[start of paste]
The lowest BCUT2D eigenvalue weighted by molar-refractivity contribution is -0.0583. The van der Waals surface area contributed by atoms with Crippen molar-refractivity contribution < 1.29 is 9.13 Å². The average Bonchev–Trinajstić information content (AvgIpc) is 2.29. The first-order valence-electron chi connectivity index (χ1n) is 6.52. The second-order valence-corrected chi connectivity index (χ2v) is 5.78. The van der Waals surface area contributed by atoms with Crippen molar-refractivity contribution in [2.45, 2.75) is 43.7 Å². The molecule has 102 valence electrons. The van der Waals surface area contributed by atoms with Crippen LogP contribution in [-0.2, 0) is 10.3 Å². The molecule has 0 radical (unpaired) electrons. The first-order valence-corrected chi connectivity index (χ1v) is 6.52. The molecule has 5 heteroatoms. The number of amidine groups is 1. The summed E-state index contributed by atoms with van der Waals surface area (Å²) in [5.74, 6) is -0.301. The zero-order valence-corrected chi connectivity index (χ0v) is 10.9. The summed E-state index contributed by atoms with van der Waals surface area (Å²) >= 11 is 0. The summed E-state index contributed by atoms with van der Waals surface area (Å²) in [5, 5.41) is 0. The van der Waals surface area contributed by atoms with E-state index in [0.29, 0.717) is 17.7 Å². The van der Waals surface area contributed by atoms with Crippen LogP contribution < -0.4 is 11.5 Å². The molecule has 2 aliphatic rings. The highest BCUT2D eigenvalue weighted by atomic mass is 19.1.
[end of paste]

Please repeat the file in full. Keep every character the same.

The lowest BCUT2D eigenvalue weighted by molar-refractivity contribution is -0.0583. The van der Waals surface area contributed by atoms with Crippen molar-refractivity contribution < 1.29 is 9.13 Å². The average Bonchev–Trinajstić information content (AvgIpc) is 2.29. The first-order valence-electron chi connectivity index (χ1n) is 6.52. The second-order valence-corrected chi connectivity index (χ2v) is 5.78. The van der Waals surface area contributed by atoms with Crippen molar-refractivity contribution in [2.45, 2.75) is 43.7 Å². The molecule has 102 valence electrons. The van der Waals surface area contributed by atoms with Crippen LogP contribution in [-0.2, 0) is 10.3 Å². The molecule has 0 radical (unpaired) electrons. The first-order valence-corrected chi connectivity index (χ1v) is 6.52. The molecule has 5 heteroatoms. The number of amidine groups is 1. The summed E-state index contributed by atoms with van der Waals surface area (Å²) in [5.74, 6) is -0.301. The zero-order valence-corrected chi connectivity index (χ0v) is 10.9. The summed E-state index contributed by atoms with van der Waals surface area (Å²) >= 11 is 0. The summed E-state index contributed by atoms with van der Waals surface area (Å²) in [5, 5.41) is 0. The van der Waals surface area contributed by atoms with E-state index in [0.29, 0.717) is 17.7 Å². The van der Waals surface area contributed by atoms with Crippen LogP contribution < -0.4 is 11.5 Å². The molecule has 2 aliphatic rings. The highest BCUT2D eigenvalue weighted by atomic mass is 19.1.